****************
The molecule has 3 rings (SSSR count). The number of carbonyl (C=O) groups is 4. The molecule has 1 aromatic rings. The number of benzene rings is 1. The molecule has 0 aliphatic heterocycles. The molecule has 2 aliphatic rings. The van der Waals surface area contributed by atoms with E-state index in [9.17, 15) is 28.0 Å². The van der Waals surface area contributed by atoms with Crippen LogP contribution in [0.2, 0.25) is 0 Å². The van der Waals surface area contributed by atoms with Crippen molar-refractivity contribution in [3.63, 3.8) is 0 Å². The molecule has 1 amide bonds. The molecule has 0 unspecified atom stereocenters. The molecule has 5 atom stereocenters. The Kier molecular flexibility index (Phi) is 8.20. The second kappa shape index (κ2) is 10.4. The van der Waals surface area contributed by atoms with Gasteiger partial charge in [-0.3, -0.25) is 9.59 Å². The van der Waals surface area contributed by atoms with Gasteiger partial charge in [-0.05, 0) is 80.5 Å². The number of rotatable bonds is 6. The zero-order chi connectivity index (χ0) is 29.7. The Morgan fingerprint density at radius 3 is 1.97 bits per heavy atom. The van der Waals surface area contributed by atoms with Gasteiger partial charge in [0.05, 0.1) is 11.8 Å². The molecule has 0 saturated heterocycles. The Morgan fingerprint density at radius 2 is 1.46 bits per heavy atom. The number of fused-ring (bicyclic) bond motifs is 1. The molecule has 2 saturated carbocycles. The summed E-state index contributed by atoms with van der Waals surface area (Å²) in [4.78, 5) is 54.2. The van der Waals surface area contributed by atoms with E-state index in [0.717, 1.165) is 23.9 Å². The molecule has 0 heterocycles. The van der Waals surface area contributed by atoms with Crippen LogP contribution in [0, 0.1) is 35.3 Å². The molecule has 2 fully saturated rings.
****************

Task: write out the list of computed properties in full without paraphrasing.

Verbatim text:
The molecule has 3 rings (SSSR count). The number of carbonyl (C=O) groups is 4. The molecule has 1 aromatic rings. The number of benzene rings is 1. The molecule has 0 aliphatic heterocycles. The molecule has 2 aliphatic rings. The van der Waals surface area contributed by atoms with E-state index in [9.17, 15) is 28.0 Å². The van der Waals surface area contributed by atoms with Crippen LogP contribution in [0.2, 0.25) is 0 Å². The van der Waals surface area contributed by atoms with Crippen molar-refractivity contribution in [3.63, 3.8) is 0 Å². The molecule has 1 amide bonds. The molecule has 0 unspecified atom stereocenters. The molecule has 5 atom stereocenters. The Kier molecular flexibility index (Phi) is 8.20. The second kappa shape index (κ2) is 10.4. The van der Waals surface area contributed by atoms with Gasteiger partial charge in [-0.3, -0.25) is 9.59 Å². The van der Waals surface area contributed by atoms with Gasteiger partial charge in [-0.05, 0) is 80.5 Å². The number of rotatable bonds is 6. The zero-order chi connectivity index (χ0) is 29.7. The Morgan fingerprint density at radius 3 is 1.97 bits per heavy atom. The van der Waals surface area contributed by atoms with Gasteiger partial charge in [0.05, 0.1) is 11.8 Å². The molecule has 0 saturated heterocycles. The Morgan fingerprint density at radius 2 is 1.46 bits per heavy atom. The number of fused-ring (bicyclic) bond motifs is 1. The molecule has 2 saturated carbocycles. The summed E-state index contributed by atoms with van der Waals surface area (Å²) in [4.78, 5) is 54.2. The van der Waals surface area contributed by atoms with E-state index in [0.717, 1.165) is 23.9 Å². The molecule has 0 heterocycles. The van der Waals surface area contributed by atoms with Crippen LogP contribution in [0, 0.1) is 35.3 Å². The molecule has 2 fully saturated rings.